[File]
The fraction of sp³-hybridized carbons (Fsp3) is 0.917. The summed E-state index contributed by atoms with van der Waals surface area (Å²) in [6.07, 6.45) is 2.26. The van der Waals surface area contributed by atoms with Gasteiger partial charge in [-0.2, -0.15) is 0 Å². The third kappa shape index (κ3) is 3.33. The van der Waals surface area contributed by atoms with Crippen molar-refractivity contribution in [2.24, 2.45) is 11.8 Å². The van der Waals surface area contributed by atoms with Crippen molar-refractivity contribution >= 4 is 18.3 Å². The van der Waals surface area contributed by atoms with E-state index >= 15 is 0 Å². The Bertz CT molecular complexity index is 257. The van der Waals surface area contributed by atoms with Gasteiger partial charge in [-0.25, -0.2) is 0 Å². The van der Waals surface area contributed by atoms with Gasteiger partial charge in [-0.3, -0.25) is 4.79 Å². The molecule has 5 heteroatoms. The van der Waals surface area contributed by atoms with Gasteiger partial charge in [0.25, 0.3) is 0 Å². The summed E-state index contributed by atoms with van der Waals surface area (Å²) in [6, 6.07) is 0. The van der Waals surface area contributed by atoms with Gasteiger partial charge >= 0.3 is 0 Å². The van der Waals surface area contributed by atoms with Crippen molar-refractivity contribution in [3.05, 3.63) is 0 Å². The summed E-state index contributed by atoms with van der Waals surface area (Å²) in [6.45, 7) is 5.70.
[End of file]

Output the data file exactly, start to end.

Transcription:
The fraction of sp³-hybridized carbons (Fsp3) is 0.917. The summed E-state index contributed by atoms with van der Waals surface area (Å²) in [6.07, 6.45) is 2.26. The van der Waals surface area contributed by atoms with Gasteiger partial charge in [-0.2, -0.15) is 0 Å². The third kappa shape index (κ3) is 3.33. The van der Waals surface area contributed by atoms with Crippen molar-refractivity contribution in [2.24, 2.45) is 11.8 Å². The van der Waals surface area contributed by atoms with Crippen molar-refractivity contribution >= 4 is 18.3 Å². The van der Waals surface area contributed by atoms with E-state index >= 15 is 0 Å². The Bertz CT molecular complexity index is 257. The van der Waals surface area contributed by atoms with Gasteiger partial charge in [-0.25, -0.2) is 0 Å². The van der Waals surface area contributed by atoms with Gasteiger partial charge in [-0.3, -0.25) is 4.79 Å². The molecule has 5 heteroatoms. The van der Waals surface area contributed by atoms with Gasteiger partial charge in [0.25, 0.3) is 0 Å². The summed E-state index contributed by atoms with van der Waals surface area (Å²) in [6, 6.07) is 0. The van der Waals surface area contributed by atoms with Gasteiger partial charge >= 0.3 is 0 Å². The van der Waals surface area contributed by atoms with Crippen molar-refractivity contribution in [3.05, 3.63) is 0 Å². The summed E-state index contributed by atoms with van der Waals surface area (Å²) in [6.45, 7) is 5.70.